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Criminology 2330 Biology and Criminal Behaviour

Criminology 2330 Biology and Criminal Behaviour. A Basic Issue. Is criminal behavior caused or is it the product of free will ? If caused , are criminals biologically different than non-criminals, or is it their social experiences that matter most?. Lombroso (1835-1909)

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Criminology 2330 Biology and Criminal Behaviour

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  1. Criminology 2330Biology andCriminal Behaviour

  2. A Basic Issue • Is criminal behavior caused or is it the product of free will? • If caused, are criminals biologically different than non-criminals, or is it their social experiences that matter most?

  3. Lombroso (1835-1909) • Father of Criminology • Atavism • Hypothesized bodily features predict criminal behaviour • Research in Italian prisons

  4. Charles Buckman Goring, at about the turn of the twentieth century, concluded in a well-controlled statistical study of Lombroso's thesis of atavism that “the whole fabric of Lombrosian doctrine, judged by the standards of science, is fundamentally unsound.” • LOMBROSO’S Legacy is the application of scientific approach to causes of crime

  5. Genetics and Criminal Behaviour • What are genes? Units of hereditary DNA • What is heritability? • Differences due to genes compared to environmental influences. • eye colour, height, diseases, mental disorders, IQ

  6. Common Misconceptions • A single gene exists for criminal behaviour. • Genetic influences preclude possibility of treatment. • Genetics cannot influence something that is socially constructed. • Fluctuating crime rates preclude a genetic influence.

  7. Crime Gene disorders are polygenic in nature • Influenced by many genes & cannot be traced to single gene Exception: Chromosomal Abnormalities XYY - “Supermale Syndrome” (tall, intellectually slow, and violent) ~ Over-represented in male inmates

  8. MAOA + risk for impulsivity & violence • team of researchers uncovered neurobiological factors that contribute significantly to violence in humans (2009) • X- chromosome linked monoamine-oxidase • shown to be associated with impulsive aggression in humans and animals • low activity MAOA enzyme group displayed higher aggression when paired with poor childhood environment when provocation is high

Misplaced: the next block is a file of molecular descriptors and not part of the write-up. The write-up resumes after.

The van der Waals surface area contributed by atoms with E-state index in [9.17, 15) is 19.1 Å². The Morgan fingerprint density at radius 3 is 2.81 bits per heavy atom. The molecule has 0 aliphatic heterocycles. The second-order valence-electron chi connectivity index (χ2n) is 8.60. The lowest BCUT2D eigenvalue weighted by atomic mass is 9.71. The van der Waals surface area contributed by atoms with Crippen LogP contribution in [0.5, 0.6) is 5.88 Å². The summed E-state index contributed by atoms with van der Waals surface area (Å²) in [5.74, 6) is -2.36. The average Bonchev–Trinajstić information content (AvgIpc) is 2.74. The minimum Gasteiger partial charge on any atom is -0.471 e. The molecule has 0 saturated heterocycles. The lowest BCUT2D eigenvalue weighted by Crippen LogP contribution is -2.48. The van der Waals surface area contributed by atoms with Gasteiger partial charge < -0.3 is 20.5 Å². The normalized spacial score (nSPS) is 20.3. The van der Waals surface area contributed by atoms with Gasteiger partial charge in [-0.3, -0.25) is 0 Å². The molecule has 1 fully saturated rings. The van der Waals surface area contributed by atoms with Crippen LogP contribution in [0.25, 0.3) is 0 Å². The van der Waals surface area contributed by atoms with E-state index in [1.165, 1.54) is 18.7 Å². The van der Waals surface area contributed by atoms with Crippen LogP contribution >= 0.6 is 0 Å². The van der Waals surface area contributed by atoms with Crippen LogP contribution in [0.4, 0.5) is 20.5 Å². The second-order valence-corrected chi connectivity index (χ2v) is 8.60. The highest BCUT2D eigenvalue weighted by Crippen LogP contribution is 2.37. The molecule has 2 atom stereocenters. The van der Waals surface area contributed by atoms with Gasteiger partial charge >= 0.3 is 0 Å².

9. Twin Studies • Concordance Rate • degree which related pairs both show a particular behaviour or condition. • If genetic component: then • MZ (who are genetically identical) will have higher concordance rates than DZ

  10. Twin Studies • This is regularly seen that identical twins have higher concordance rates for antisocial behaviors than fraternal twins, even when reared apart

  11. Adoption Studies Methodology • Study children separated from biological parents and raised by adoptive parents • Greater criminality among children with criminal biological parents (vs. children with non-criminal biological parents) suggests a genetic influence

  12. Adoption Studies • Adoption data allow us to examine the effects of environment on human development. • Typical adoption studies measure the traits behaviors of the offspring and of the adopted and biological parents. • These studies indicate that adopted children behave more like their biological parents than their adoptive parents. • Evidence also shows important interaction effects between having criminal biological parents and being adopted into a criminal household. Again, demonstrates the effects of environment on genetic expression.

  13. Adoption Studies Danish Adoption Study (Mednick et al., 1984, 1987) 14,427 children adopted 1924-1947 Reviewed conviction records of biological parents, adoptive parents, and adoptee • Large scale study. • Concordance rate for criminality was higher for biological parents than adoptive parents. If either biological parent had been convicted for a crime, the risk of criminality increased significantly for the adoptive child • No relationship in regards to the type of crimes committed between biological children and biological parents

  14. Summary: Concordance Rates • Clear & consistent evidence showing a genetic link to various human traits and behaviors. • All sources of data (family studies, twin studies, and adoption studies) converge on this conclusion indicating that genetics may contribute moderately to becoming criminal, but environment is also important. • The evidence comes from various countries & from independent researchers. • Biological predisposition that environmental factors may either inhibit or facilitate.

  15. Neuroanatomy • Different brain regions may predispose certain individuals to commit antisocial acts • Differences might be from Traumatic Brain Injury (TBI) or may reflect variations controlled by genes.